Macie Smith is a member, and president-elect of NASW-SC:
[Video] Bullying Major Problem In Senior Care Centers
ABC-Columbia
Gerontologist Dr. Macie Smith said it is like real housewives, but this time, the real residents of Senior living homes. Places where you hope your loved ones are safe but instead they might be facing bullying from other residents. “Especially the women in the nursing home. They can be mean girls,” Dr. Smith said. Dr. Smith said she had a client who was depressed and crying a lot– something her family said was out of the ordinary. Turns out, her client was being bullied.

Will Francis is government relations director for NASW-TX:
Licensing crisis kept thousands of behavioral health workers sidelined
KXAN
“We’ve been crying out for years, saying our boards are broken. They’re underfunded, they’re inefficient, they’re a barrier to the practice of mental health in Texas,” said Will Francis, the government relations director for the Texas Chapter of the National Association of Social Workers. Francis’ group testified and provided lawmakers background on the problems social workers were having with the licensing unit during the Sunset process.

Betty Cooperstein is a member:
OneInForty promotes cancer awareness among Ashkenazi Jews
The Jewish Advocate
Oneinforty is a family mission. Lauren’s husband Robb Corduck serves as board president; her father Bob serves as the organization’s treasurer and financial adviser; and her mother Betty Cooperstein, LICSW, a social worker, offers counseling to anyone considering gene testing or who has been diagnosed with a BRCA gene mutation or related cancer. The chance of having a mutated BRCA gene for men and women of Ashkenazi ancestry – those with at least one Ashkenazi grandparent – is 1-in- 40. In the general population, the chance is about 1-in-400.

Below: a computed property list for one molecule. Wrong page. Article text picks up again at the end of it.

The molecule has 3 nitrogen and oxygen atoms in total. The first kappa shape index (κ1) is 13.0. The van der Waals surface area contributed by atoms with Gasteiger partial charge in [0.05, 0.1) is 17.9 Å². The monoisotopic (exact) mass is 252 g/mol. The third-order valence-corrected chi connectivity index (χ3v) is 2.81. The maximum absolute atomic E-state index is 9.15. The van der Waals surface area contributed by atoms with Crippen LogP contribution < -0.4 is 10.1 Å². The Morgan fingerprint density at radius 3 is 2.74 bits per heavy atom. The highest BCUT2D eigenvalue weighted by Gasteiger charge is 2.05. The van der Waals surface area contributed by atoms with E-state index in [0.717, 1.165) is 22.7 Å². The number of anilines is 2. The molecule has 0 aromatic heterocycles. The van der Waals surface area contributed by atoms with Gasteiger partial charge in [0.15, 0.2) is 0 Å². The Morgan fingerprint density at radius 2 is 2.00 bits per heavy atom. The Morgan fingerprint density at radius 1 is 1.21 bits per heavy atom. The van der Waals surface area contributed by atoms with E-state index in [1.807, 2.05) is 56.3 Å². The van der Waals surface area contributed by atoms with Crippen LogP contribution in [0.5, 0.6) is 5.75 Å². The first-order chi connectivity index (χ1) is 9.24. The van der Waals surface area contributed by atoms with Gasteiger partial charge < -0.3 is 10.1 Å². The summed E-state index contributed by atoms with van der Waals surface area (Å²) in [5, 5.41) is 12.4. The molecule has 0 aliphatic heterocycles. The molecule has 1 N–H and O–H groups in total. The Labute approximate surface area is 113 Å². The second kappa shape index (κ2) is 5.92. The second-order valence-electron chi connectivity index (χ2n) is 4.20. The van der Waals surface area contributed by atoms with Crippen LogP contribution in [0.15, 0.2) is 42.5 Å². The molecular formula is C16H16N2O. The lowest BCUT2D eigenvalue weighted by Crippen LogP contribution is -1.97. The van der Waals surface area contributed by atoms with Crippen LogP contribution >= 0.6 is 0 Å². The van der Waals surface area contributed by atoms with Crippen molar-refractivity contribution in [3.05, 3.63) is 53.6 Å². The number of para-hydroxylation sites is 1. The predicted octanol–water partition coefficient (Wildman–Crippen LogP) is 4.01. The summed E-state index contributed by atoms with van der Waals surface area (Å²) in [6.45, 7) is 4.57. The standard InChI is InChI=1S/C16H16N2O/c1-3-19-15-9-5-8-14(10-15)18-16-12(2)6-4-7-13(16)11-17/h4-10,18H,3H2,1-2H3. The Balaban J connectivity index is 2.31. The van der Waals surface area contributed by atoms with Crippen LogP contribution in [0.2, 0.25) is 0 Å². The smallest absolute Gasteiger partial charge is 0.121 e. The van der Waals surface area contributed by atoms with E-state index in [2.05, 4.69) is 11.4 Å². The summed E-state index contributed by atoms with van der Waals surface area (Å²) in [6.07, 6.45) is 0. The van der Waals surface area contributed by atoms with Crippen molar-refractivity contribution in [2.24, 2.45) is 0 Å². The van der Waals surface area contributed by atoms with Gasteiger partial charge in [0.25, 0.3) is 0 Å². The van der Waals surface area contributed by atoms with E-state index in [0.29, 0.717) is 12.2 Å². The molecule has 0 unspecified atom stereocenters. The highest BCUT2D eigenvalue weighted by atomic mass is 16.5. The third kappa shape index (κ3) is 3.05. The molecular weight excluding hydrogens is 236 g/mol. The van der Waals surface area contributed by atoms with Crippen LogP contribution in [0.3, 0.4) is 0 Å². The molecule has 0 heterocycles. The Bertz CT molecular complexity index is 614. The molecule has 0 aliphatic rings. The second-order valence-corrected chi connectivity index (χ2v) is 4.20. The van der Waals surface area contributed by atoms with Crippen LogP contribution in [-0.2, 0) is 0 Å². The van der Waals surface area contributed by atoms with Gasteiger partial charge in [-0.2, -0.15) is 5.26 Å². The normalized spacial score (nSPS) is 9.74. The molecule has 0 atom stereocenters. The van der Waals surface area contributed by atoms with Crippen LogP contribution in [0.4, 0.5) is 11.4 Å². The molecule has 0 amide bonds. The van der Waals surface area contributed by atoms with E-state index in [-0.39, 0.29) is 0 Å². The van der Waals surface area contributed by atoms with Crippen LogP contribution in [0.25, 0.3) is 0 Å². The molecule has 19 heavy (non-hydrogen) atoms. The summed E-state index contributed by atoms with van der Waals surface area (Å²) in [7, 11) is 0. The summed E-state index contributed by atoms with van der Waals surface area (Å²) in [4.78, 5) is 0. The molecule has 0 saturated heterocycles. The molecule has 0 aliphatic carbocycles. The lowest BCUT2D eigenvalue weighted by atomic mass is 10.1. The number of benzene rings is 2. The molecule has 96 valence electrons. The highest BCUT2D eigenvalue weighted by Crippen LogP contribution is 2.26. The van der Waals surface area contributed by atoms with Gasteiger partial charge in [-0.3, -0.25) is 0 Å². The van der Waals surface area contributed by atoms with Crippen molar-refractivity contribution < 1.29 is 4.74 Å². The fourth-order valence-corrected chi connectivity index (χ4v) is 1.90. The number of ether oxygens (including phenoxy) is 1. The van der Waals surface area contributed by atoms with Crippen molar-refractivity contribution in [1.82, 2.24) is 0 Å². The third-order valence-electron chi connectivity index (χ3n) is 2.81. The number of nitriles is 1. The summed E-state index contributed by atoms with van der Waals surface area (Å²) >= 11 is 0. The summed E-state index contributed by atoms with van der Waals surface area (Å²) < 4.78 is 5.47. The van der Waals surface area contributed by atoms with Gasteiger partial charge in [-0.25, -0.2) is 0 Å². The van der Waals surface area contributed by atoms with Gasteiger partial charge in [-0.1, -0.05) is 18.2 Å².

Alison Stone is a member:
Long-Term Couples Are Embracing This Unusual Trend — And It Might Just Be Worth A Try
mindbodygreen.com
It’s 2018, and when it comes to relationships, many people are coming around to the “whatever floats your boat” mindset. But an increasingly popular trend has many people scratching their heads: A good chunk of older adults who are partnered are now “living apart together.”… Alison Stone, LCSW, adds that she can see why LAT is a particularly attractive option for older adults, the ones embracing it the most. “It seems that most of the couples in these arrangements are in a phase of their life where marriage and/or living in the same home is less relevant than it might be for younger couples,” she explains. “For older couples, being together can take on many different forms, and in some ways offers more flexibility than a younger couple in a traditional partnership. There are plenty of ways to get your needs met in a loving relationship without living together.”